Core work is essential to any workout regimen, but when it comes to running, it’s critical that you put work into your core. When you’re nearing the end of a hard workout or race, your running form deteriorates. Having a strong core helps slow that deterioration and gets you to the finish line with a better time (and without falling over). Having a strong core is one of the building blocks to keep a runner consistent and healthy.
Many people think that their “core” is just their abs and so they do crunches to exhaustion, but your core is so much more. Your core includes everything from your glutes and hips to your lower back and hamstrings. The book Foundation: Redefine Your Core is a great resource that dives deep into this topic. A good core routine is one that focuses on different parts of your core. Either throughout the week or within the same workout. For runners, we recommend doing core 3-5 times per week and doing it before you go for a run. The challenge with doing it after is that it’s too tempting to skip it when you’re done running and are tired.
Shawn of The Final Turn has been doing this oblique core routine for several years and it’s helped him build a balanced set of core muscles.
Oblique Core Routine
This routine primarily focuses on your obliques. Depending on how many reps you do in each set, this routine will take you anywhere from 5-15 minutes.
To start -- try to do 10 reps on each side and work your way up to 20 reps on each side. Each of these movements are unilateral meaning you work each side of your obliques individually. So, if you want to start with 10, you do 10 on your left side and then 10 on your right side. There are no breaks between the exercises until you get to the burnout.
Reps: 10 - 20 each side
Break between exercises: None
Do these slowly. Make sure you get your elbow touching the opposite knee, pause for two seconds, and then switch. You’ll feel the burn on these, but that’s the point!
Lay on the ground with your feet spread about 6 inches off the ground. Crunch up, lift one leg up in the air, and touch your foot (if possible) with the opposite hand. Repeat on the other side until you’ve completed all the reps for the set.
Alternating toe touches
Lay on your back with your arms at your sides and your legs crunched in a v-shape (like you’re doing a crunch). Reach your one hand toward your foot and then alternate to the other side.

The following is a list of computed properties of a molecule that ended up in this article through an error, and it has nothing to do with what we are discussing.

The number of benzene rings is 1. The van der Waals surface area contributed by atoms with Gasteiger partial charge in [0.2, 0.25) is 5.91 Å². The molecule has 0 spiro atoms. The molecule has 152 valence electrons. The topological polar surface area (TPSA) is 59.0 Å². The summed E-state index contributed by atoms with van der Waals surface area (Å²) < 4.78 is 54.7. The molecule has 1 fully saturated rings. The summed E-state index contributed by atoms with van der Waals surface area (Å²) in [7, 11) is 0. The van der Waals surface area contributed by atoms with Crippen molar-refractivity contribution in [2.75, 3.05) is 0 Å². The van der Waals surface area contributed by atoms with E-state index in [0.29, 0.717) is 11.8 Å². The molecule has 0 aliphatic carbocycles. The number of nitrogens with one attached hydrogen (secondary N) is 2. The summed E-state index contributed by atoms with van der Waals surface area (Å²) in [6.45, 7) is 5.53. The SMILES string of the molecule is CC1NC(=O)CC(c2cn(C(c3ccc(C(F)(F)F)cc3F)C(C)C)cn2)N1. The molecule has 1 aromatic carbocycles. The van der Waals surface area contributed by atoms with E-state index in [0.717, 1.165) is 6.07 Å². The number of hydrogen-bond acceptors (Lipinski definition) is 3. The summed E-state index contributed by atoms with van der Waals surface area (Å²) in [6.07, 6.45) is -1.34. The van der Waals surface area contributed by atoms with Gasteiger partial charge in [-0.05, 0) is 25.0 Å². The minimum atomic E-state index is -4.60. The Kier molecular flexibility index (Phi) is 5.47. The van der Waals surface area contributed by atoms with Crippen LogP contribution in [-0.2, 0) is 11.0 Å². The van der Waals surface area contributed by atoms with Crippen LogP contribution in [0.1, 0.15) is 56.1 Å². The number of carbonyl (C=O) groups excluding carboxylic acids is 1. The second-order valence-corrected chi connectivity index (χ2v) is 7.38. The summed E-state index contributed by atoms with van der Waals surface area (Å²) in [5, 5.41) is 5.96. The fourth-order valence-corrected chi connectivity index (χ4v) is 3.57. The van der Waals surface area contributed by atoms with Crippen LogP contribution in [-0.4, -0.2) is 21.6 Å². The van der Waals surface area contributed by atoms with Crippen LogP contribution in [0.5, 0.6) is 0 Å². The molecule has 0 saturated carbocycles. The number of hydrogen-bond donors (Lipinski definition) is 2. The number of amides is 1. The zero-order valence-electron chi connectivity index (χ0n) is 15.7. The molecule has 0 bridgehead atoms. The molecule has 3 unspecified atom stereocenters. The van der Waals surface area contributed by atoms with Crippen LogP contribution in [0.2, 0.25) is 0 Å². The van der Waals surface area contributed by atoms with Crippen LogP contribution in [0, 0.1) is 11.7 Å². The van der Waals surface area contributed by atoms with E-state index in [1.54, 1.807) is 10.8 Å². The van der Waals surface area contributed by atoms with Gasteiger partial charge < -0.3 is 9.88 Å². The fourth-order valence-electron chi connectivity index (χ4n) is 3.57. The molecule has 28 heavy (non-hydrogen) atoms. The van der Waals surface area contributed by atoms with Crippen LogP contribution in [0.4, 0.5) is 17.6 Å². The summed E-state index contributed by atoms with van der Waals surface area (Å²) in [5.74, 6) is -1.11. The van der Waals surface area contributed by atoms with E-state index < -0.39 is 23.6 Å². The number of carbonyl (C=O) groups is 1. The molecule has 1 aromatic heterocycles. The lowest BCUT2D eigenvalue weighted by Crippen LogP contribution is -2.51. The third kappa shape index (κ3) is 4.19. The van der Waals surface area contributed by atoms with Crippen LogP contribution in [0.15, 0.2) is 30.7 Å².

Plank - Knee to elbow (Spiderman Crunch)
In a plank position take your one leg and crunch out attempting to have your knee touch your elbow (same side). Repeat for the other side until you hit the desired number of reps. If you can’t fully touch your elbow to your knee, that’s ok. Go through the motion and work towards that as your goal.
Plank - Crunch to twist
In the same plank position crunch, move one leg toward your chest and then rotate in toward the opposite elbow. Repeat on the other side.
Side plank - Hip dips
Switch over to your side and go into a slide plank position. Your forearm should be perpendicular to your body and your legs stretched out. Dip your hip down and back up. Once you've completed the correct number of reps, switch to the other side.
Choose a side and lay perpendicular to the floor. Place one arm parallel to the floor and the other behind your head. Crunch your elbow (the one touching your head) toward your knee while lifting both sides up, hold for one second. Continue doing that until you’ve reached the number of desired reps and repeat on the other side.
On your back, lift your legs about 6 inches off the ground. In a clockwise position, make a ~6-inch circle with your feet. Once you’re done, do it in the counter-clockwise position. Don’t drop your legs! Tip: Find something that you can ‘pin’ to (e.g. the top of a chair, a desk, etc.) so you know how high you should aim for each time.
30 second break
Take this time to wipe your face, grab a sip of water, and prepare for the burnout!
Burnout - Pop-overs & V-hold
Lay on your back and hold your legs 6-inches off the ground. “Pop” (lift up legs to one side, drop, lift up again, drop to the other side) your legs from side to side. Each side counts as one. When you’ve completed the reps, don’t drop your legs. Go into a v-hold and hold steady for the desired amount of time.
Beginner: 30 pop-overs (15 each side); 21 second v-hold
Intermediate: 60 pop-overs (30 each side); 1 minute v-hold
Advanced: 120 pop-overs (60 each side); 2 minute v-hold
This is a great routine to do twice a week. In between this routine, you can do other core routines that are focused on other parts of your core and abs like lower abs, or upper abs. Ultimately, this routine coupled with the others will make you a better, faster, and stronger runner.